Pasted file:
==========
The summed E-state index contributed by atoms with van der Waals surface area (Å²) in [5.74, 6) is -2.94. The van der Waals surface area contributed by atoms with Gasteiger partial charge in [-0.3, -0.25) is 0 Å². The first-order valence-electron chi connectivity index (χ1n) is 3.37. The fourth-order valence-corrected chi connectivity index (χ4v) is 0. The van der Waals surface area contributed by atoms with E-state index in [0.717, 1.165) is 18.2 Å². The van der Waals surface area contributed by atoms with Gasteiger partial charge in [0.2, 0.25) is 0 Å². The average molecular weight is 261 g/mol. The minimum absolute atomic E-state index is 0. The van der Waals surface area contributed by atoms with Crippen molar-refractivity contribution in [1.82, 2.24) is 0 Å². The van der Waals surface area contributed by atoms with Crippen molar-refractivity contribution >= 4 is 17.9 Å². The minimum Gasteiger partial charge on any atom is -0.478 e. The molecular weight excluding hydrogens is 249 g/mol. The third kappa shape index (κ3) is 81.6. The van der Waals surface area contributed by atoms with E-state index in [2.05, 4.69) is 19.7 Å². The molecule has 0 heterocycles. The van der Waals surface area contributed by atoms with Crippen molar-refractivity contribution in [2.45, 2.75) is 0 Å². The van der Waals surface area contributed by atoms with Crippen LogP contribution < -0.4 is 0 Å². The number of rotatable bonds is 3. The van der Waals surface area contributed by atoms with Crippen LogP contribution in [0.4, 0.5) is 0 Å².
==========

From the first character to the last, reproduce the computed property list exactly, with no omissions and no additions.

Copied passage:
The summed E-state index contributed by atoms with van der Waals surface area (Å²) in [5.74, 6) is -2.94. The van der Waals surface area contributed by atoms with Gasteiger partial charge in [-0.3, -0.25) is 0 Å². The first-order valence-electron chi connectivity index (χ1n) is 3.37. The fourth-order valence-corrected chi connectivity index (χ4v) is 0. The van der Waals surface area contributed by atoms with E-state index in [0.717, 1.165) is 18.2 Å². The van der Waals surface area contributed by atoms with Gasteiger partial charge in [0.2, 0.25) is 0 Å². The average molecular weight is 261 g/mol. The minimum absolute atomic E-state index is 0. The van der Waals surface area contributed by atoms with Crippen molar-refractivity contribution in [1.82, 2.24) is 0 Å². The van der Waals surface area contributed by atoms with Crippen molar-refractivity contribution >= 4 is 17.9 Å². The minimum Gasteiger partial charge on any atom is -0.478 e. The molecular weight excluding hydrogens is 249 g/mol. The third kappa shape index (κ3) is 81.6. The van der Waals surface area contributed by atoms with E-state index in [2.05, 4.69) is 19.7 Å². The molecule has 0 heterocycles. The van der Waals surface area contributed by atoms with Crippen molar-refractivity contribution in [2.45, 2.75) is 0 Å². The van der Waals surface area contributed by atoms with Crippen LogP contribution < -0.4 is 0 Å². The number of rotatable bonds is 3. The van der Waals surface area contributed by atoms with Crippen LogP contribution in [0.4, 0.5) is 0 Å².